The secret to a long and happy marriage could be having separate beds, an expert on sleep claims.
Not only will a couple escape arguments over duvet-hogging and fidgeting, but they will have a proper night's rest.
This will have a huge impact on both their health and the relationship as poor sleep increases the risk of stroke, heart disease and divorce, said Dr Neil Stanley.
The consultant, who set up sleep laboratories at Surrey University, said: 'Poor sleep is bad for your physical, mental and emotional health. There is no good thing about poor sleep.
'If you sleep perfectly well together, then don't change. But don't be afraid to relocate.'
If a husband or wife snores, twin beds might not be an option either, and they should sleep in separate bedrooms, he told the British Science Festival.
Dr Stanley, who follows his own advice and sleeps in a different room to his wife, said that double beds are just not conducive to a good night's sleep.
He said the tradition of the marital bed began with the industrial revolution, when people moved into cities and found themselves short of living space.
Before the Victorian era it was not uncommon for married couples to sleep apart.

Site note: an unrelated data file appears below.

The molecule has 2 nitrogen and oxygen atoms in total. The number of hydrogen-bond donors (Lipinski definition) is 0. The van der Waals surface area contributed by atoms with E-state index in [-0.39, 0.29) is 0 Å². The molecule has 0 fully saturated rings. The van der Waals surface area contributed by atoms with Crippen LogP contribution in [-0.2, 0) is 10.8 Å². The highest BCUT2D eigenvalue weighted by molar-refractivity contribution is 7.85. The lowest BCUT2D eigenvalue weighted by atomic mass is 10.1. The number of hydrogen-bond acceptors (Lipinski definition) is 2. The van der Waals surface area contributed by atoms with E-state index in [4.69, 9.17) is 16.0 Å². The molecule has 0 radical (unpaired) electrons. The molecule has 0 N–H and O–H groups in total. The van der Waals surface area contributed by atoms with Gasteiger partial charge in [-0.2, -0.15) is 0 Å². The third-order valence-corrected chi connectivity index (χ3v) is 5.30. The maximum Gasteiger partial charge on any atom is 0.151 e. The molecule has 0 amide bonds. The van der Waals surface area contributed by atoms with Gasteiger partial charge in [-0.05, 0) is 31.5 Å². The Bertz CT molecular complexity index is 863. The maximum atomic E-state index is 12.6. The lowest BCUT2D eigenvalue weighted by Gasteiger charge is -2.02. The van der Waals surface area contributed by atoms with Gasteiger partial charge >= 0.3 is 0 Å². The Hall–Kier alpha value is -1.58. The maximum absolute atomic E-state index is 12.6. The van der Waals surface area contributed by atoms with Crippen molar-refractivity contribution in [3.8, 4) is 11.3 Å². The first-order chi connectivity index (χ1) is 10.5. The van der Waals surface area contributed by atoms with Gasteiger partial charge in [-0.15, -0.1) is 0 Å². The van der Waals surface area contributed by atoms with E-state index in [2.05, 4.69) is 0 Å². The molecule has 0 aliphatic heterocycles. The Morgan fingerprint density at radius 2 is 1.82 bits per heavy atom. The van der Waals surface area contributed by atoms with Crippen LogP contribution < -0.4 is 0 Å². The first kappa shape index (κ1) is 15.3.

He said that now the British way is to have a 4ft 6in double bed. 'A standard single bed is 2ft 6in or 3ft, that means you have nine inches less sleeping space in bed than your child does in theirs.
You then put in this person who makes noise, punches, kicks and gets up to go to the loo in the middle of the night, is it any wonder you are not getting a good night's sleep?' He added:
'Poor sleep increases the risk of depression, heart disease, stroke, respiratory failure and increases the risk of divorce and suicidal behaviour.'
A recent large- scale Japanese study concluded that seven and a half hours of sleep a night is optimal for good health.
A third of British adults regularly have fewer than five hours. Dr Stanley's advice follows studies at Surrey University on the impact of tossing and turning on sleeping partners.
When one partner moves in his or her sleep, there is a 50 per cent chance the other will also change position.
Despite this, couples are reluctant to sleep apart, with just 8 per cent of those in their 40s and 50s bedding down in different rooms.
Separate bedrooms are much more common in old age, with more than 40 per cent of those aged 70-plus sleeping apart.
This could be because long-established couples feel more secure in their relationships.
They may also find it easier to bring up the touchy topic of one moving out of the marital bed and could also be more likely to have a spare room than a younger couple.
Dr Stanley said the argument that it is comforting to sleep beside someone else holds little water.
He said: 'Sleep is the most selfish thing we can do. People say that they like the feeling of having their partner next to them when they are asleep. But you have to be awake to feel that.
'We all know what it is like to sleep in a bed with somebody and have a cuddle.
'But at one point you say, "I'm going to go to sleep now".
'Why not at that point just take yourself down the landing?
'Intimacy is important for emotional health. But good sleep is important for physical, emotional and mental health.
'Getting a good night's sleep is something we should all aspire to.'